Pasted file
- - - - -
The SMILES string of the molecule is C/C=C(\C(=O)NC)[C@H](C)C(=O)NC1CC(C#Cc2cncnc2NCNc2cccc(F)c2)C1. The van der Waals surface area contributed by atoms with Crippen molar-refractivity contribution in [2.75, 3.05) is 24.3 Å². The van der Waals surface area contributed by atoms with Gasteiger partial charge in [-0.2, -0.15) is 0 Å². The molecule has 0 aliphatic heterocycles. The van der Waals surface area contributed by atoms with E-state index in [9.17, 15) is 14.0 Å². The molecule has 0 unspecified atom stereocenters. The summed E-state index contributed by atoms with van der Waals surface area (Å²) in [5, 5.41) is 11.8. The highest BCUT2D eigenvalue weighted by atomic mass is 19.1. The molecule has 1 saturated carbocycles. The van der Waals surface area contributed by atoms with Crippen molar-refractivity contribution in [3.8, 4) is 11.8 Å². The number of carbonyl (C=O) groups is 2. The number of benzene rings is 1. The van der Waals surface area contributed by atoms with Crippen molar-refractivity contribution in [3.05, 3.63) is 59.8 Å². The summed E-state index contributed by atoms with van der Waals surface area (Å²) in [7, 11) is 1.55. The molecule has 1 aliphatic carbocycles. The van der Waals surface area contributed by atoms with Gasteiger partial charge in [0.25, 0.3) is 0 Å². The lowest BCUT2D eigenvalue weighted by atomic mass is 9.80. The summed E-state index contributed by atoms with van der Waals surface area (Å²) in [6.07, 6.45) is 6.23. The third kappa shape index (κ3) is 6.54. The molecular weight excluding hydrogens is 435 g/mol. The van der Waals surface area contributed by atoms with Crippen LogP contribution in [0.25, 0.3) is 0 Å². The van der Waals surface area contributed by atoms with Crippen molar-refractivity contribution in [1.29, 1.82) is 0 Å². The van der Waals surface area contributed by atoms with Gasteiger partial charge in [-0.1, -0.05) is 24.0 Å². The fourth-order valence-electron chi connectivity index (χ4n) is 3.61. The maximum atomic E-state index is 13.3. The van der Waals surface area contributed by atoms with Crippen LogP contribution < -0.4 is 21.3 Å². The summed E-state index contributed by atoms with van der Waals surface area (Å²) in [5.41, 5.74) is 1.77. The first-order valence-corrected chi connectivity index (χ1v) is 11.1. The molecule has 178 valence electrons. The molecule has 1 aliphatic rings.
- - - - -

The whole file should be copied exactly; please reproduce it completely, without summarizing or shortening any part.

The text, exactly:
The SMILES string of the molecule is C/C=C(\C(=O)NC)[C@H](C)C(=O)NC1CC(C#Cc2cncnc2NCNc2cccc(F)c2)C1. The van der Waals surface area contributed by atoms with Crippen molar-refractivity contribution in [2.75, 3.05) is 24.3 Å². The van der Waals surface area contributed by atoms with Gasteiger partial charge in [-0.2, -0.15) is 0 Å². The molecule has 0 aliphatic heterocycles. The van der Waals surface area contributed by atoms with E-state index in [9.17, 15) is 14.0 Å². The molecule has 0 unspecified atom stereocenters. The summed E-state index contributed by atoms with van der Waals surface area (Å²) in [5, 5.41) is 11.8. The highest BCUT2D eigenvalue weighted by atomic mass is 19.1. The molecule has 1 saturated carbocycles. The van der Waals surface area contributed by atoms with Crippen molar-refractivity contribution in [3.8, 4) is 11.8 Å². The number of carbonyl (C=O) groups is 2. The number of benzene rings is 1. The van der Waals surface area contributed by atoms with Crippen molar-refractivity contribution in [3.05, 3.63) is 59.8 Å². The summed E-state index contributed by atoms with van der Waals surface area (Å²) in [7, 11) is 1.55. The molecule has 1 aliphatic carbocycles. The van der Waals surface area contributed by atoms with Gasteiger partial charge in [0.25, 0.3) is 0 Å². The lowest BCUT2D eigenvalue weighted by atomic mass is 9.80. The summed E-state index contributed by atoms with van der Waals surface area (Å²) in [6.07, 6.45) is 6.23. The third kappa shape index (κ3) is 6.54. The molecular weight excluding hydrogens is 435 g/mol. The van der Waals surface area contributed by atoms with Crippen LogP contribution in [0.25, 0.3) is 0 Å². The van der Waals surface area contributed by atoms with Crippen molar-refractivity contribution in [1.29, 1.82) is 0 Å². The van der Waals surface area contributed by atoms with Gasteiger partial charge in [-0.1, -0.05) is 24.0 Å². The fourth-order valence-electron chi connectivity index (χ4n) is 3.61. The maximum atomic E-state index is 13.3. The van der Waals surface area contributed by atoms with Crippen LogP contribution < -0.4 is 21.3 Å². The summed E-state index contributed by atoms with van der Waals surface area (Å²) in [5.41, 5.74) is 1.77. The first-order valence-corrected chi connectivity index (χ1v) is 11.1. The molecule has 178 valence electrons. The molecule has 1 aliphatic rings.